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Early titles for this film were Lafitte the Pirate and The Baratarians. The film's opening credits appear on a simulated parchment scroll being removed from a treasure chest. The film's opening narrative includes the "immortal words" that George Byron wrote about Jean Lafitte, the "Last of the Buccaneers"-"He left a Corsair's name/to other times/Linked with one virtue and a thousand crimes." This film was promoted as Cecil B. DeMille's 25th anniversary film and marked his 64th personal production. According to a news item in Hollywood Reporter on May 28, 1934, Charles Laughton was originally slated to star in this film. On December 4, 1935, Hollywood Reporter reported that British writer C. S. Forrester was set to write the script for the film, although he receives no credit on the film or in any reviews. A February 11, 1937 news item in Hollywood Reporter stated that DeMille visited New Orleans with his technical staff to research the life of Lafitte. On June 5, 1937, Hollywood Reporter reported that William de Mille returned to Hollywood after an absence of several years and conferred with Cecil DeMille on the film's script. Shooting began on DeMille's 56th birthday, August 12, 1937. According to Hollywood Reporter, 350 guests attended DeMille's birthday party in the Paramount commissary. Creole food was served and the cake was sent by the Governor of Louisiana.
The preview length for this film was 115 min. The premiere at the New Orleans Saenger Theatre drew a crowd of 15,000 people. Traffic was so heavy, authorities made announcements over local radio stations asking that no one attempt to go downtown for the second showing. The onscreen credits acknowledge the assistance of the Louisiana State Museum. An early pictorial review in Motion Picture Herald listed Preston Sturges among the several writers who "checked in" early on in the writing stages of the film; however, it is unclear whether he actually contributed to the final script. Locations for the film include the Mississippi bayous near New Iberia, LA and Catalina Island and Baldwin Oaks, CA, where 450 actors recreated the Battle of New Orleans. According to press material, Barataria was recreated on a seven-acre settlement at White's Landing, Catalina. The Battle of New Orleans was staged using parapets of cotton bales, furniture and sandbags on four acres of the Baldwin Oaks area because of its resemblance to Chalmette Field, east of New Orleans, where the original battle was fought on January 8, 1815. A news item in Hollywood Reporter on August 24, 1937 reported that fifty actors hired to play pirates, of the 450 encamped at Catalina, left their tents in search of hotel rooms and, finding no vacancies, were barred from returning to camp and were forced to sleep on the beach. The following day, they had to present DeMille with a formal apology in order to readmitted to the camp. According to a Daily Variety news item, assistant director Richard Harlan testified at a National Labor Relations Board investigation that he directed three weeks of battle scenes off Catalina; the investigation was concerned with the question of whether assistant directors were ever called on to direct scenes.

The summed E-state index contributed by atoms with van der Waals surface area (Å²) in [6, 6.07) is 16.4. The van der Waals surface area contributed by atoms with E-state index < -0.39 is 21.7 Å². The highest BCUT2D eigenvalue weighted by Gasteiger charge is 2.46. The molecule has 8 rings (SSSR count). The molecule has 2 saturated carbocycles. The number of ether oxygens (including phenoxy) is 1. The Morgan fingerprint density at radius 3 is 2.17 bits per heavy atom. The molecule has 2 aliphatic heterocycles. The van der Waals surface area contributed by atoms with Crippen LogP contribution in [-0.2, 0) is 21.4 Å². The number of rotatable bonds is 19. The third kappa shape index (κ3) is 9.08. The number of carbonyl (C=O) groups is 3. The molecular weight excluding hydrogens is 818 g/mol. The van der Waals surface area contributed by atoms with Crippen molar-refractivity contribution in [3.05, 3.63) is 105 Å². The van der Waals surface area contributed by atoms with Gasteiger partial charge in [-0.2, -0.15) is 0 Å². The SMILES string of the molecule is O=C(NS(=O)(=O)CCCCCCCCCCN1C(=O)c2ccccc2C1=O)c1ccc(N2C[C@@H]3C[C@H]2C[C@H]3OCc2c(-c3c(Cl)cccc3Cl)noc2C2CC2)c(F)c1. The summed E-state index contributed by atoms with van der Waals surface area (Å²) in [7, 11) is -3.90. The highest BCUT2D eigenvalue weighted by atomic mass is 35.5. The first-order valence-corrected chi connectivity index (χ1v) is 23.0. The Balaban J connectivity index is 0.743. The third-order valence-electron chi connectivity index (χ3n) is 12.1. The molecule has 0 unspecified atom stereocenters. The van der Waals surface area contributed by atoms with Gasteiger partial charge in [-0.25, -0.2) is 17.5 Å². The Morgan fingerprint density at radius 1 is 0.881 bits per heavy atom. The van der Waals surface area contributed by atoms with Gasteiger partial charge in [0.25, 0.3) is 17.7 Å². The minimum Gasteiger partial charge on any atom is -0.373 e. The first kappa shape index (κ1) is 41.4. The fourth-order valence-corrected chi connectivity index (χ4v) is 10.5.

Press material includes the following information on the production: the interior of Lafitte's home was furnished with pieces of the famous Mario Ramirez collection of silver valued at $250,000. Dan Sayre Groesbeck made 173 sketches to create a visual impression of costumes and sets for DeMille; and sculptor Dwight Franklin made miniature wax figures of all the principal characters. Groesbeck also painted the brooch miniature of "Mrs. de Remy." Paramount chartered and re-designed two square-rigged warships and three gunboats from the period of 1814. Editors Anne Bauchens and Hans Lubitsch worked throughout the film's shooting and for three months following. The 700 stills and 3,000 negatives shot totaled nearly ten times that of the average film production at the time, and the cast and crew totaled almost 10,000. Sixty-three functional cast iron cannons were manufactured by Paramount's property shop for the film. The character of "Dominique You" was based on the real-life cannoneer of Napoleon. Numerous contemporary reviews applauded Tamiroff's comic performance as superior to that of March, who was reportedly paid $150,000 in cash for the role. After seeing her in a foreign film, DeMille hand-picked Hungarian actress Franciska Gaal for her American debut as "Gretchen." According to the file on the film in the Paramount Script Collection, a short personality sketch tentatively titled "Star Bright" was written for Gaal depicting DeMille calling her in Budapest, her trip to the United States, her preparing for the role and shooting a couple of scenes, as well as DeMille introducing her to American audiences at her debut and Gaal asking to stay in America.
Early scripts list Porter Hall in the role of "Mouse" and Barton MacLane as "Gramby," although they were later replaced. Judith Allen and Richard Loo were cast in August 1937, according to Hollywood Reporter, but their appearance in the final film has not been confirmed. In the middle of shooting, actor Hugh Sothern was given a contract by Paramount. A modern source credits William LeBaron as executive producer on the film. Cinematographer Victor Milner was nominated for an Academy Award for his work on the picture. Cecil B. DeMille remade The Buccaneer in 1959 with Anthony Quinn directing and Yul Brynner, Claire Bloom, Charlton Heston and Charles Boyer starring. The 1959 version was DeMille's last film.